2020 highlights of a wilder Devon life

2020 is a year which will be difficult to forget for those of us lucky enough to still be alive. For me, it meant lockdown exercise on the local industrial estate in Devon and meandering along the banks of the River Teign. I also got to spend time with my son and his girlfriend, sheltering from potential infection in London, and had a really precious, wonderful time with them.

Here’s the view from a social distancing walk:

Abbotskerswell - The Hall of Einar - photograph (c) David Bailey (not the)

The year had started so promisingly with Redwings and Mistle Thrushes in the churchyard in front of my house:

And there was time to visit Brixham and see a Shag catch a Pouting at the breakwater:

I took a series of videos of the very tame Ruddy Turnstones at Brixham Breakwater:

And then had fun blogging about it:

I was thrilled to see a Great Northern Diver catching crabs very close in the harbour and documented it in Surely that’s got to scratch on the way down? and The adventures of Dick and Titty at Brixham breakwater. Brixham became one of my favourite places.

Early morning cycling trips to Stover Country Park to see the birds and avoid infection became the norm. Here’s Little and Large:

Wood Pigeon - Stover - The Hall of Einar - photograph (c) David Bailey (not the)

Perhaps the highlight of the year was locating the nest of a Long-Tailed Bushtit and photographing the parents and aunts and uncles arriving with caterpillars for the growing brood in The Caterpillar Service:

Long-Tailed Tit - The Hall of Einar - photograph (c) David Bailey (not the)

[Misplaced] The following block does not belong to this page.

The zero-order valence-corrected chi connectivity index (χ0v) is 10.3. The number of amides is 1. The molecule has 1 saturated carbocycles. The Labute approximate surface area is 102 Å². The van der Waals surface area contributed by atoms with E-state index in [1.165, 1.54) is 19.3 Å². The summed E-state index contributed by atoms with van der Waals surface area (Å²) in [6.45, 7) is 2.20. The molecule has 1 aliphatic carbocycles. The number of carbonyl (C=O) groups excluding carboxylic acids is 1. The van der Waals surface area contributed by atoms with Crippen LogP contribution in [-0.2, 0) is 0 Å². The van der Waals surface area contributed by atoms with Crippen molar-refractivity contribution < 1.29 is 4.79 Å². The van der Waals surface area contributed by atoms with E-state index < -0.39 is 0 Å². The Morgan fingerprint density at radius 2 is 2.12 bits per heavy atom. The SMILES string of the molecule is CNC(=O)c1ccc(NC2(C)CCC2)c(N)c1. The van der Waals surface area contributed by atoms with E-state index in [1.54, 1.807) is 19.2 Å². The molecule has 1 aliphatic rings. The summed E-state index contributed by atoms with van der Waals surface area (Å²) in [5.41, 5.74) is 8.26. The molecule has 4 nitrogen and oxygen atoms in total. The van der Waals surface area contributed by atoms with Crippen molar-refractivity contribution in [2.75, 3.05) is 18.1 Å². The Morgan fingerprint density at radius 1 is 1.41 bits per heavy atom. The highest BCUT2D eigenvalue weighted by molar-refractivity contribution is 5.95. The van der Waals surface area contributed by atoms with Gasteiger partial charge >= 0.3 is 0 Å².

Here’s the full story:

The Caterpillar Service – Day One
The Caterpillar Service – Day Two
The Caterpillar Service – Day Three
The Caterpillar Service – Day Four
The Caterpillar Service – Day Five
The Caterpillar Service – Day Six
The Caterpillar Service – Day Seven
The Caterpillar Service – Day Eight
Babies!

I learned the virtue of patience, with long hours waiting and observing. After all, I had no work or income, so standing staring at a hedge seemed a viable alternative.

Long-Tailed Tit - The Hall of Einar - photograph (c) David Bailey (not the)

I took some of my favourite images, which thrill me still, during that glorious week in May.

Long-Tailed Tit - The Hall of Einar - photograph (c) David Bailey (not the)

In June I spent a few evenings staring into the sky trying to track fast moving birds in flight. I wanted to practice and improve my technique. Here’s how I got on:

Sand Martins on the Teign

Sand Martin - The Hall of Einar - photograph (c) David Bailey (not the)

House Martins

House Martin - The Hall of Einar - photograph (c) David Bailey (not the)

Swift by name

Swift - The Hall of Einar - photograph (c) David Bailey (not the)

I’ve definitely got better, don’t you think?

I managed a trip to Brixham and Berry Head:

Brixham

And that was just the first six months of the year. I think I’ll keep the next six months for tomorrow. It’s worth reflecting at leisure, isn’t it?

Sunset - River Teign - The Hall of Einar - photograph (c) David Bailey (not the)

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